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Lessons from the past for a future Iraq
chapterposted on 01.03.2017, 00:00 authored by Benjamin IsakhanBenjamin Isakhan, S Mako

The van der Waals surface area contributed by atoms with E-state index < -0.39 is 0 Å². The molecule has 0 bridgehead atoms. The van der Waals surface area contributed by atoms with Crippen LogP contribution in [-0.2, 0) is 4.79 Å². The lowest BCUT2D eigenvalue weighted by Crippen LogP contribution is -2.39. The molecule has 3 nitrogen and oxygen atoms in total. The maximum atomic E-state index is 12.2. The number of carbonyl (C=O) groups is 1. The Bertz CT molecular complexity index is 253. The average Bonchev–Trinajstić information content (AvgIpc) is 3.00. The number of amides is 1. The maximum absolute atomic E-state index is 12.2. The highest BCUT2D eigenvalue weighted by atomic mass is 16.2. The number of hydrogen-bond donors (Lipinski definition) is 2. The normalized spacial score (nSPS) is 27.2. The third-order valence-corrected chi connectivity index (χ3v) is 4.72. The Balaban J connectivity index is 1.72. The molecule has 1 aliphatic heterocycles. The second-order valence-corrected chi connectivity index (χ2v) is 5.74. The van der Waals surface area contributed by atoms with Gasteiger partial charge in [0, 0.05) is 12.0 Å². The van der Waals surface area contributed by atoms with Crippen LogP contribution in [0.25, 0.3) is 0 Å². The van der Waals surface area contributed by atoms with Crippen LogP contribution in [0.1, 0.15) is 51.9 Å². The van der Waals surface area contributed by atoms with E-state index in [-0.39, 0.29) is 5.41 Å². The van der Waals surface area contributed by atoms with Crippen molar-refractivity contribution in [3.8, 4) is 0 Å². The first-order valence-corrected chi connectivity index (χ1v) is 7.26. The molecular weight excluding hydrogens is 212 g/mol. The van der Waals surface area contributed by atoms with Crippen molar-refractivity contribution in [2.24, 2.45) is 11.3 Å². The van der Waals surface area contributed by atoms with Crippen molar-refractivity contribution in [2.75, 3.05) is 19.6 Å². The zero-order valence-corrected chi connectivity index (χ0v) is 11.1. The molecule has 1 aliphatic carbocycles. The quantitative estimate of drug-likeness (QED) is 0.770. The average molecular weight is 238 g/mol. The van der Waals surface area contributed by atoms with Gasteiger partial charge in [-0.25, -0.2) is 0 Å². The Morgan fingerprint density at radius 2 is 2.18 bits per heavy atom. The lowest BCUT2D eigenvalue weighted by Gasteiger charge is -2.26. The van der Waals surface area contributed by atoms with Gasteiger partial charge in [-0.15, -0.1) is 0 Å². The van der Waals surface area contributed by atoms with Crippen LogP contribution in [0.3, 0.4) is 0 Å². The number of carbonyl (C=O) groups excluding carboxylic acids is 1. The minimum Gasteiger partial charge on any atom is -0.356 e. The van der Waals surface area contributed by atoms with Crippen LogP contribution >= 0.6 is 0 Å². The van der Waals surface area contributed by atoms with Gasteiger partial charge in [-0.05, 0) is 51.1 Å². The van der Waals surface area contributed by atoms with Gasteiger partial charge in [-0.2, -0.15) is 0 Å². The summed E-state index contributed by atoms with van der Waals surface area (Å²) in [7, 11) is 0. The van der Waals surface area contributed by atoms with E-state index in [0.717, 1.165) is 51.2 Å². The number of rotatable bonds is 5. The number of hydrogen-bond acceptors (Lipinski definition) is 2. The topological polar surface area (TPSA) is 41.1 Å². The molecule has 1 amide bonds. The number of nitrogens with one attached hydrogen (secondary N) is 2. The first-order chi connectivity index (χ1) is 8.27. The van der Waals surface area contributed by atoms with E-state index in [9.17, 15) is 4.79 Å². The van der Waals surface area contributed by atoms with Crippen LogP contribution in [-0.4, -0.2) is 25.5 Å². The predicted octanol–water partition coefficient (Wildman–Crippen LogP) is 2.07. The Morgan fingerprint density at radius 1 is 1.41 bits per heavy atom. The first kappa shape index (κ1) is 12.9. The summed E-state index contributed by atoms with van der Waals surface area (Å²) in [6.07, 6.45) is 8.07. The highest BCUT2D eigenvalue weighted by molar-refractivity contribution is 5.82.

This chapter addresses four key issues that have plagued the history of state-society relations in Iraq and suggests ways they can be mitigated in the future. First are the failures of top- down statebuilding and the reliance on ad- hoc institutions that privileged small sections of the population. Second are the cynical relationships that the Iraqi state routinely developed with other sites of power, especially key ethno- religious factions. Perceiving a threat they couldn’t suppress, the state made either promises it didn’t keep or short-lived token concessions, only to suddenly U- turn when the threat subsided and the respective population was suitably pacified. A third theme centres on the complexity within Iraq’s many different groups, which have for too long been analysed in monolithic terms. This has oversimplified the complexity of the evolving relationships between certain groups and the state. Lastly, there are the ways in which the failures of state–society relations bred a virulent culture of resistance that manifested itself not just in horrific violence and bloody coups, but also in political opposition, rich counter-narratives and a sequence of protest movements that agitated for change. Understanding these four interconnected themes is vital to resolving Iraq’s many current crises and underpins any hope of developing forms of state– society relations that are conducive to stability, cohesion and prosperity.